Thank You For Not Leaving Me

I heard those two words a lot from my husband throughout our marriage. Thank you for getting me Taco Bell. Thank you for cooking (though that one was rare because I don’t cook). Thank you for getting me the new Stephen King novel. Really sweet nuggets of acknowledgement that he didn’t have to say but did anyway.

One thank you I didn’t expect, especially after the accident, was this: “Thank you for not leaving me.”

And he said it repeatedly.

To which I’d reply, “Why would I leave you?” Dumbfounded, of course.

Then he’d rattle off reasons why any woman would leave at this point in our relationship. “I’m broken. Look at me. I don’t even recognize myself.” Sure, he was banged up, physically and at times, emotionally. So?

“I’m useless. I can’t even help you with the kids.” My husband was bedridden for about two months and in a wheelchair for four. Um, you are supposed to heal right now and not worry about us. Besides, I can’t tell you the number of times I’ve left any combination of the children in his care for short periods of time, even when he was at NNMC in Maryland. In hindsight, maybe it wasn’t the smartest thing to do but I wasn’t gone that long and I left the potty-trained ones.

This isn’t to say that we didn’t have some dark moments since the accident. We did. Oh, good Lord, nothing harmful. Just really deep and sad insights about where he’s been, where I’ve been, where we’ve been as a couple, and where we’ve been as a family.

There was one time (oh, he’ll be mad if he discovers this blog) when he was still over at the VA in Palo Alto that shook me to the core. He was still in a wheelchair, still learning how to transfer from bed to chair and back and that day he was transferring to the toilet when all of the emotions building up inside of him exploded. One of the kids didn’t put on the toilet seat properly which caused him to almost fall. The kids and I were watching TV in his room when I heard a crash and an F-bomb. Okay, he’s a sailor. It was a string of swear words and a nurse that was helping him left in a hurry. Other nurses came to assist.

I asked what happened in there and he was still angry, still swearing. And I know it wasn’t anyone’s fault. No one had done anything wrong.

But I started bawling and the kids were looking at us with big eyes. Even now I can’t type this without blowing my nose a gazillion times.

In this moment, everything became clear. He’s here but he’s not. He’s been through something so terrible and so awful and so nightmarish; I couldn’t deny it any longer.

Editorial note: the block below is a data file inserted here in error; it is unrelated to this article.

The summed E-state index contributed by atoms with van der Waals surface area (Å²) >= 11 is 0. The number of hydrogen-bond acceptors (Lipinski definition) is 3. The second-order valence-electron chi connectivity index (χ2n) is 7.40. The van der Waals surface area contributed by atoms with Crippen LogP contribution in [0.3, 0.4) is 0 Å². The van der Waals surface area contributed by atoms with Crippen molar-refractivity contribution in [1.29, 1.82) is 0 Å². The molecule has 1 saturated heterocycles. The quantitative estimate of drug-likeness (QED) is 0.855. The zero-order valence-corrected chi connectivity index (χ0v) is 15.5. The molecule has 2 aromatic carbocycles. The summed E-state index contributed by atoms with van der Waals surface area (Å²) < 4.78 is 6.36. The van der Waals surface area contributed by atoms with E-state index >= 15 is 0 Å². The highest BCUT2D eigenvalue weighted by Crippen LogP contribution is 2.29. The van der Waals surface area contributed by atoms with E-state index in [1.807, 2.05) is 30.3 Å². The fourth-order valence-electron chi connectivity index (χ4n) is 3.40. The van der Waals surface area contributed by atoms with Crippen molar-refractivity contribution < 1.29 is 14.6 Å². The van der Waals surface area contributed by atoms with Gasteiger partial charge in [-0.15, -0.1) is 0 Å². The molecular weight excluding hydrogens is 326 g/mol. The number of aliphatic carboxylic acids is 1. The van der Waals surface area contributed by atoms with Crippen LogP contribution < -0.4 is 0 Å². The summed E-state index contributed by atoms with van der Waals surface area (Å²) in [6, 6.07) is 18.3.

My husband is a Wounded Warrior. He’s not going to be the same.


I believe because of his stubbornness, his determination not to let this rule his life, he will try his damndest to keep it together.

Now if you know me personally, you’d probably describe me to be positive, funny, and extraordinarily beautiful (had to throw that last one in there to see if you were paying attention). I don’t wear my dark emotions on my sleeve. I tend to glean over scary details. But who wouldn’t? Self-preservation? Maybe. Still in denial? Perhaps.

I am sort of embarassed to admit that we went to marriage counseling after this while he was in Palo Alto but it was the best thing for us. The psychologist was a very sweet woman who baffled my husband when she suggested she take the kids for a couple hours so we could spend some time together and they followed her like Pied Piper. It was essential that we had someone listen to us and help us sort out emotions that were starting to bubble over.

He shared with her that he thought all the women he saw at the VA, spouses of Wounded Warriors or of TBI patients, were amazing. Their husbands, he said, were really lucky their wives were still with them.

Later I asked him, “Why wouldn’t they be?”

He said, “Most women would probably leave.”

I shook my head. “I think those women would have left anyway, accident or not.” Like when we used to talk about how he knew so many people in the military who cheated on their spouses. But I believed they would have cheated anyway, even if they weren’t in the military.

I have seen many spouses spend almost every breathing moment with their loved ones. They’d stay until a nurse or doctor gently suggests they go to their hotel rooms to get some rest. I met an Army wife in Bethesda who’s husband was wounded by an IED a second time, the first being only three years earlier.

Are these spouses amazing? Absolutely. Show me one that would leave at the first sign of hard stuff and I would bet my favorite Coach platforms that she was planning on leaving regardless. Just needed an excuse, that’s all.

So in case you were wondering, he still thanks me for not leaving. And when he does, I take a deep breath and say, “I’m not going to leave you. I’m not going anywhere.”

10 thoughts on “Thank You For Not Leaving Me

  1. OMG- I couldn’t even imagine a man feeling that way- except there are too many bad apples out there, who like you said would have left anyway, but were looking for their way out. For better or worse, right? In sickness and in health, right? These women who leave their husbands “because of that” are cowards in my mind.

    I don’t know what the stress would be like of bearing the burdens, but one day my husband will need me- maybe to help feed him, maybe to give him an enema, maybe to brush his hair… didn’t we sign up for this when we got married? We just always think it will be from old age, and not war.

    • Absolutely. We did sign up for this. We signed up for this knowing full well that we would be there no matter what be it old age, war, serious injuries, etc. Luckily in my own personal experience I’ve never seen these sort of spouses at the hospitals my husband has been in. In all cases, it seems that this intense experience brings couples together in the long run and deepens and redefines their love for each other.